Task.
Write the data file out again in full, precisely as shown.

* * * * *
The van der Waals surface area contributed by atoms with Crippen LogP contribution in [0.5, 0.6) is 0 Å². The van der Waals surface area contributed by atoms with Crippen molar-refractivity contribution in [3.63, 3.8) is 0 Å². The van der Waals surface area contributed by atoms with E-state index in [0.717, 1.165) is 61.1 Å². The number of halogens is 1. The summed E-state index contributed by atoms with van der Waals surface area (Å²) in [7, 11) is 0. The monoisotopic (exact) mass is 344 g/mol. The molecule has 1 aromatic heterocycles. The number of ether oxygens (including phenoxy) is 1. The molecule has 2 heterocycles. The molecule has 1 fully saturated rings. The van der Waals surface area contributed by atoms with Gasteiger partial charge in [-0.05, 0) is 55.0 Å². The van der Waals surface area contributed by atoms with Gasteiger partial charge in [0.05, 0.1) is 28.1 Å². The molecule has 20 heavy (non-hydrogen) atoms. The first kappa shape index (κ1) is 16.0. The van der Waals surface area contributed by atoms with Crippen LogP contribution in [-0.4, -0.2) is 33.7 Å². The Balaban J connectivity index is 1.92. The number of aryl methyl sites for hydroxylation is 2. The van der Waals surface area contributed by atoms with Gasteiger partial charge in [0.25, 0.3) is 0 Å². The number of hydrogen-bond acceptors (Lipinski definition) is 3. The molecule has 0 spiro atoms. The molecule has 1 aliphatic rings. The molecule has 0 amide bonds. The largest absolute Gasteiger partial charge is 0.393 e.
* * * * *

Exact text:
The van der Waals surface area contributed by atoms with Crippen LogP contribution in [0.5, 0.6) is 0 Å². The van der Waals surface area contributed by atoms with Crippen molar-refractivity contribution in [3.63, 3.8) is 0 Å². The van der Waals surface area contributed by atoms with E-state index in [0.717, 1.165) is 61.1 Å². The number of halogens is 1. The summed E-state index contributed by atoms with van der Waals surface area (Å²) in [7, 11) is 0. The monoisotopic (exact) mass is 344 g/mol. The molecule has 1 aromatic heterocycles. The number of ether oxygens (including phenoxy) is 1. The molecule has 2 heterocycles. The molecule has 1 fully saturated rings. The van der Waals surface area contributed by atoms with Gasteiger partial charge in [-0.05, 0) is 55.0 Å². The van der Waals surface area contributed by atoms with Gasteiger partial charge in [0.05, 0.1) is 28.1 Å². The molecule has 20 heavy (non-hydrogen) atoms. The first kappa shape index (κ1) is 16.0. The van der Waals surface area contributed by atoms with Crippen LogP contribution in [-0.4, -0.2) is 33.7 Å². The Balaban J connectivity index is 1.92. The number of aryl methyl sites for hydroxylation is 2. The van der Waals surface area contributed by atoms with Gasteiger partial charge in [0.25, 0.3) is 0 Å². The number of hydrogen-bond acceptors (Lipinski definition) is 3. The molecule has 0 spiro atoms. The molecule has 1 aliphatic rings. The molecule has 0 amide bonds. The largest absolute Gasteiger partial charge is 0.393 e.